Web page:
"I was given this and told it was for your eyes only." is translated as "They just passed it on to me. They said that it was top secret and that the record is intended only for you." It's just kind of stilted and wordy, isn't it? I mean, I thought the original writing was lacking in urgency and interest (mostly because it throws you in with zero context or development and wants you to care about... a document, of all things), but this translation leaves a lot to be desired. Also, well-constructed Russian can often get more ideas across (and clearly) with less words, and that was not the case with this sentence.
Even the translation of the title can be questioned. I can't say for sure whether it's right or wrong, but Russian uses different words for various types of storms. The word used in this translation would not be my go-to when thinking of a general storm. I hear certain other words more often than the one chosen, which happens to be an English cognate ("Shtorm," roughly). But really, it would depend entirely on what this storm is intended to be, and since we've really not seen enough of the story to know for sure, I can't say that the choice was wrong.
Now, I'm not saying these things to attack the translator. I don't know who they are, where they come from, whether they are professional translators or not, etc., but if I had to guess, they are probably not native Russian speakers, and if they are (which...ngh... I have a very hard time believing, unless they've lived with another language for so long that they're losing touch with some specifics of their native language), then there was probably little to no communication between Penders and this translator to clarify context and refine language choice. As I said, it's kind of flat. It just doesn't have any sense of natural flow or flair. I've read poorly translated books (into English) like this, and translations that feel flat like this can ruin any goodness that existed in the original text. Functional text might work with translations of manuals, but it simply doesn't cut it with creative works. It needs more finesse to capture interest, and I don't feel that this translation will effectively grab the attention of new Russian-speaking fans.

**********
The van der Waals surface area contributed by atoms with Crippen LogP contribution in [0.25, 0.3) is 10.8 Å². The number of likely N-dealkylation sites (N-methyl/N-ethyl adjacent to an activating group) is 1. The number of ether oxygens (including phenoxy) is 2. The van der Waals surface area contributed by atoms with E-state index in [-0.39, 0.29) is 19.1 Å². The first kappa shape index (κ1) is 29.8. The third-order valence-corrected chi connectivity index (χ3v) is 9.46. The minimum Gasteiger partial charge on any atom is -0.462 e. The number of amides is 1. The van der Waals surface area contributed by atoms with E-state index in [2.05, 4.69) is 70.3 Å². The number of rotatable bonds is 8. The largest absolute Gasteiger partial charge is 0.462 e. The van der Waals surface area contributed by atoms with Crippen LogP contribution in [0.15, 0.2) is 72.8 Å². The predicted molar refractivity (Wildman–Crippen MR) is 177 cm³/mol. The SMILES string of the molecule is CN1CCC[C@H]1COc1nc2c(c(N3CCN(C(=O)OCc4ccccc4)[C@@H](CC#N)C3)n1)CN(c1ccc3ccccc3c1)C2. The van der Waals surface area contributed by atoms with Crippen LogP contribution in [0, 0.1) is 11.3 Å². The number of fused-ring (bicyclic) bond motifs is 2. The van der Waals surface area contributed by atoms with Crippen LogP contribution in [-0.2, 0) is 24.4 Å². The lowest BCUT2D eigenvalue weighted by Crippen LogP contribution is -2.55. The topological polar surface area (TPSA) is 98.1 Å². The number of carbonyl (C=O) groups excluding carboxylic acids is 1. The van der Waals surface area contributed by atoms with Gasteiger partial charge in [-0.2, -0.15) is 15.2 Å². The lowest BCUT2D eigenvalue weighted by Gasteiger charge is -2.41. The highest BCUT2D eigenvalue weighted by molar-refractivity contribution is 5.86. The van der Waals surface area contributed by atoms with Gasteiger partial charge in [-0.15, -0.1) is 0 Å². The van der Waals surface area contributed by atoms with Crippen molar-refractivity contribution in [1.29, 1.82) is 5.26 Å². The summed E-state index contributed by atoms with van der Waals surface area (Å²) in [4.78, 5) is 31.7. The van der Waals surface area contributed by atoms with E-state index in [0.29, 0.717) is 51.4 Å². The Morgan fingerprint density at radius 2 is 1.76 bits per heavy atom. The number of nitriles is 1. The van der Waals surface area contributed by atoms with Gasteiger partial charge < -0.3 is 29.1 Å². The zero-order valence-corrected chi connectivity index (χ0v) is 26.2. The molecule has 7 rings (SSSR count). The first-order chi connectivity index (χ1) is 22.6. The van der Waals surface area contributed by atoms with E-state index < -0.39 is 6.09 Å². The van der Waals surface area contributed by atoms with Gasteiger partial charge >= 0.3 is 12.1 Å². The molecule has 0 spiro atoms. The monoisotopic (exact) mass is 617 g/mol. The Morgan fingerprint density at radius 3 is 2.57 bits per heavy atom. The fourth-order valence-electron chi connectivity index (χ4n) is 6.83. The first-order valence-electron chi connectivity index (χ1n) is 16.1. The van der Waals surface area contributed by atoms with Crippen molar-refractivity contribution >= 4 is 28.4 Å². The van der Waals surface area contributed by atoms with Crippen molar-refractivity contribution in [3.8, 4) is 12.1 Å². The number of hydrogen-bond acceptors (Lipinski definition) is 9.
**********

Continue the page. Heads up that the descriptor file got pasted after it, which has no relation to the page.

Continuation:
Also, when looking to compare the Russian to the English, I had to scroll through all of Penders's photos for over three and a half years to find the original post. February 12, 2015. Really, Ken? We've been focused on the first page of this one mini story for three and a half years? Good lord.
(Edits/Additions): Sorry, but I sat down and wanted to give this page a quick translation, to see how I would interpret the English into Russian, and I'm seeing even more things that are just... odd.
Like... Geoffrey St. John's name... Why didn't they just use the Russian word for Saint (Sankt)? They actually spell it as "Sent" instead of phonetically as "Seynt". Very unclear.
The opening boxes where the narrator helps introduce you to where you are is also oddly worded, especially the second line that reads in English as "Yeah, it's my first time down here as well." It says, "I, just like you, am also here for the first time."
Security apparatus just becomes security, and "protecting the royal kingdom" uses the adjective form of protecting instead of the participle form, which turns the phrase into "the protecting royal kingdom" instead. That's a big one.
Also, Russians have a word for ensign that isn't "Ensin," although I'm sure "ensin" would be perfectly understandable. I don't understand why they couldn't just use the Russian ranking, though.
Complex sentence structure appears to be difficult for this translator, as though they intentionally worked around that limitation in their translation, except on the one occasion described above with the inaccurate use of participles. And that's where the stilted awkwardness comes from.
I hope I'm done now...